## Amazon Interview Question

Software Engineer / Developers**Country:**United States

**Interview Type:**In-Person

when the distances are same. which you are taking to be one. then bfs does the same thing.

I meant that shortest path helps us identify the shortest distance in case our nodes are variable distance apart. In this case all our nodes are one distance apart. then running a bfs would give all neighbors of a node and during recursion we can give a break statement on the time we find the node. that way we dont need to traverse through the whole bfs or shortest path algorithm. If we apply shortest path algorithm we are resting every node weather we have found the node or not. if we have found the node then there is no point going on with the search as it would not reduce the distance. it can only give equal or a greater distance.

What i see it as .. If you are my friend then you are one distance apart. if you are not my friend and my friends friend then you are 2 distance apart. so first i find you in all my friends. thats first thing. then i keep all my friends in queue if i dont find you then i dequeue every one.. one by one and search in there friends and put them in queue if i find you any where in my friends friends then your distance is 2 else it will increase. to keep track of the the distance, each node we are adding to the queue can be given a depth val of node as parent + 1 and setting my depth val as 0.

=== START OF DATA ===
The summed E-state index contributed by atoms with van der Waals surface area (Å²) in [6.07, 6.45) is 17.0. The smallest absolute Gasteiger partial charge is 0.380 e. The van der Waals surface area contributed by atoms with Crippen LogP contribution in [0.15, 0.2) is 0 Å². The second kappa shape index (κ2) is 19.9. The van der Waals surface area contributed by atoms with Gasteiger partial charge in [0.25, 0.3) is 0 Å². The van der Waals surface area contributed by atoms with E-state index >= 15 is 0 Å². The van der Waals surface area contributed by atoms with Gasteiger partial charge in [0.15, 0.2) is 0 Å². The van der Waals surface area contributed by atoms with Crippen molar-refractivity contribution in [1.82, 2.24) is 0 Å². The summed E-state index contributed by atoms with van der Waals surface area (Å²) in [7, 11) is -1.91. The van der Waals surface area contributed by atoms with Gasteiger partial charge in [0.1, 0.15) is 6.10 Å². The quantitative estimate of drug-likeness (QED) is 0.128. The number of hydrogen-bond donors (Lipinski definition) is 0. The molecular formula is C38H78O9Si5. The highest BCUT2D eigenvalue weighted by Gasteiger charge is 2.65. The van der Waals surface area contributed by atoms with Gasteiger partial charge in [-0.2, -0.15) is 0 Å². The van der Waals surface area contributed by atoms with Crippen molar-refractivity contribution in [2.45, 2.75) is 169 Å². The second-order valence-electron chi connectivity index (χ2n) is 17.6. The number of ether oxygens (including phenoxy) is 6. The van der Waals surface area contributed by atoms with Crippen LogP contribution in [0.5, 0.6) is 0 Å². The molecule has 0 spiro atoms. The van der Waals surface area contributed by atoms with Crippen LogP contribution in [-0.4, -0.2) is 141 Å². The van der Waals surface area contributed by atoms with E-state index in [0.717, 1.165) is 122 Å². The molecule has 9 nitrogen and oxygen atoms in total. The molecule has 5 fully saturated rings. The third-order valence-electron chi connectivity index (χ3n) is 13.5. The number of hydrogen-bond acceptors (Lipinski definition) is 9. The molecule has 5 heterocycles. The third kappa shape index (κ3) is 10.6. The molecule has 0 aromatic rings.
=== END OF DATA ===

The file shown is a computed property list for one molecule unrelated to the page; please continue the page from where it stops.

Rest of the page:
Assuming we need find the common friends, first, add all the friends(unique Ids) of person A to a hash table. Now, add the friends of Person B to the same hash table checking for collisions. The mutual friends will have same Id, hence same hash so there will be a collision. The complexity is O(m+n)

we can make find the total number of friends of each user and take an array of maximum*2 and mark M[i][j] =1 if a user is friend to a particular person or else 0. then we can use the Jaccard similarity coefficient to find the similarity between users which is J is equal to |A intersection B| / |A Union B|

You should BFS search from both endpoints and do set intersection after each new level is visited. That way, if A and B are separated by distance d, after d/2 levels of friends have been searched from each, the intersection will be found. Set intersection of two sets of size m and n can be done in expected O(m + n), so if x is the approximate number of friends per person, this will run in roughly O(x^(d/2) + x^(d/2)) = O(x^(d/2)) instead of the O(x^d) we'd get from a BFS from only one of the endpoints. Searching from two endpoints has the square root of the runtime of the regular BFS algorithm.

- eugene.yarovoi July 13, 2012Think about it this way. If you wanted to find whether two people share a mutual friend, would you 1) do a set intersection on the two people's sets of friends or 2) find all of A's friends, find all the friends of each such friend, and check whether B is in this giant set? The above algorithm is just a generalization of the insight that choice 1 is much better.